Water In Pipes When Traveling - Fiberglass RV
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Old 03-18-2021, 08:51 PM   #1
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Name: Joe
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Water In Pipes When Traveling

Dear Friends,
What do you do with the water in the pipes of a Scamp after disconnecting the hose hookup? Do you open a faucet to reduce some pressure? Do you release the backup valve at the water intake? Do you drain any pipes before moving on? Does it matter how much water pressure there is on the plumbing parts when in motion? I'm not referring to fresh water tank, only water from hose? Thanks.
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Old 03-18-2021, 09:12 PM   #2
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Doesn't matter. If it bugs you turn on the faucet and let what little pressure there is bleed out. That's with the pump off.
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Old 03-19-2021, 09:01 AM   #3
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Interesting question, Somewhere I read to use a water pressure gauge, so I got one. Maybe an experienced person will explain.
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Old 03-19-2021, 09:34 AM   #4
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I have an external tankless water heater with drain valves on the inlet and the outlet and when I am getting ready to roll as I walk around I turn off the water at the hose bib and as I proceed I open a drain valve on the heater and that bleeds off the water in the accumulator. Later I remove the hose and reel it in.
As to needing to do this, there is no need, you just get less water splashed on you when you undo the hose.
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Old 03-19-2021, 09:51 AM   #5
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Name: Wayne & Barbara
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Yes, it's a good idea to bleed off pressure, at the sink, or toilet, after disconnecting the supply hose.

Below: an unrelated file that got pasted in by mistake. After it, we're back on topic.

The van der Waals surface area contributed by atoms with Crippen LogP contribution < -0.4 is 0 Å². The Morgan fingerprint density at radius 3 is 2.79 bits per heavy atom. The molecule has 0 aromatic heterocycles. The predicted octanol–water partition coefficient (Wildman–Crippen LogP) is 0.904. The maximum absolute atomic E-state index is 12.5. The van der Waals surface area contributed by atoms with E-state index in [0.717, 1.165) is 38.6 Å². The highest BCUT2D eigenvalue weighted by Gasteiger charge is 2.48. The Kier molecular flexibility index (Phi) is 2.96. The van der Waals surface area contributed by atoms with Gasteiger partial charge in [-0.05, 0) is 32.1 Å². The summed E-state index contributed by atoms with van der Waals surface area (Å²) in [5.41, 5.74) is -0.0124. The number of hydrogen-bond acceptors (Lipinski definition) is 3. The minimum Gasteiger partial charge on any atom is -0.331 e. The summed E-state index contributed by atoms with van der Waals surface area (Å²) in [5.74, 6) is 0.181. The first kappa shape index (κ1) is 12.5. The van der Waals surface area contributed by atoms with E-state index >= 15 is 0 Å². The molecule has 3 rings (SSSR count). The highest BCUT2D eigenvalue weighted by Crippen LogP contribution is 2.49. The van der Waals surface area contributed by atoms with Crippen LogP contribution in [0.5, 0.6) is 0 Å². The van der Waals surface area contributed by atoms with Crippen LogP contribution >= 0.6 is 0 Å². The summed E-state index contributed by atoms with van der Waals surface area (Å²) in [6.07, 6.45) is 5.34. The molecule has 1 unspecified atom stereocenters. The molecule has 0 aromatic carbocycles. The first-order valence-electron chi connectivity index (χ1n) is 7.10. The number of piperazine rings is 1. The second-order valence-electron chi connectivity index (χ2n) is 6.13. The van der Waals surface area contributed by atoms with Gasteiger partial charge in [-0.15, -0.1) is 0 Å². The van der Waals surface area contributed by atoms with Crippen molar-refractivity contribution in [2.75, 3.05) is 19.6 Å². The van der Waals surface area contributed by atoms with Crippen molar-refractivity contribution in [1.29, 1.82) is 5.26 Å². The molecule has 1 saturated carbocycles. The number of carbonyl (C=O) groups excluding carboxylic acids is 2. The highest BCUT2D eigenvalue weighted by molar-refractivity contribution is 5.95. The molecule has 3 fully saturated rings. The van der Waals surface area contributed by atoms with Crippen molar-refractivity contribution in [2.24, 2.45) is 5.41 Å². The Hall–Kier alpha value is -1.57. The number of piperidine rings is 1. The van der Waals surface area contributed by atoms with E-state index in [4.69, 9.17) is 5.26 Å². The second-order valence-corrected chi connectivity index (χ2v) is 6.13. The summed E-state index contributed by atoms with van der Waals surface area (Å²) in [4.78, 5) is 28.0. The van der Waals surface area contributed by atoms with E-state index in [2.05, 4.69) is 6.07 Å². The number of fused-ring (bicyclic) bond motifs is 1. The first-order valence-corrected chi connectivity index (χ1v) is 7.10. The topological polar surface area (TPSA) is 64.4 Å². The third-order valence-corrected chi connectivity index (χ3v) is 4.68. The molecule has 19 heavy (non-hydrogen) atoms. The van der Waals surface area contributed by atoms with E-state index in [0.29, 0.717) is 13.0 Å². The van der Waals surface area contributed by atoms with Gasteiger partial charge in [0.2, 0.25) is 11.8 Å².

Also to have a pressure reducing valve at the campground water tap, to limit water pressure to 40psi while hooked up.

Water trapped in the pipes can build up pressure due to thermal expansion during a hot day on the road.
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Old 03-19-2021, 10:16 AM   #6
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Water pressure gauge

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Originally Posted by MJo View Post
Interesting question, Somewhere I read to use a water pressure gauge, so I got one. Maybe an experienced person will explain.
Not sure of your reference here but I can tell you that many people hook up a water Pressure Regulator when they connect to “city water” many pressure regulators are adjustable so the water pressure in your camper system is proper for the installed plumbing. Many people run about 40 pounds pressure. So on the regulator there is a round dial gauge and the regulator has a screwdriver slot that can be turned in or out and the gauge goes up and down till it reads 40 or whatever your desired pressure. Most campgrounds are set up with pressure that is adequate for your trailer some are even on the low side. But once in a while you will run into a water system with very high pressure like 90 or 100 lbs or even greater. These kind of pressures can be too much for you trailer to handle. Hence the regulator and gauge and again, peace of mind. When we leave to go some place from the campground we turn off the city water hookup (hose bib) or if water tank water, we turn off the pump. Better to be safe than sorry. Nothing like coming back to your camper to find water running out from under the door. Hey Wayne “ Actung!!! No Cross connection,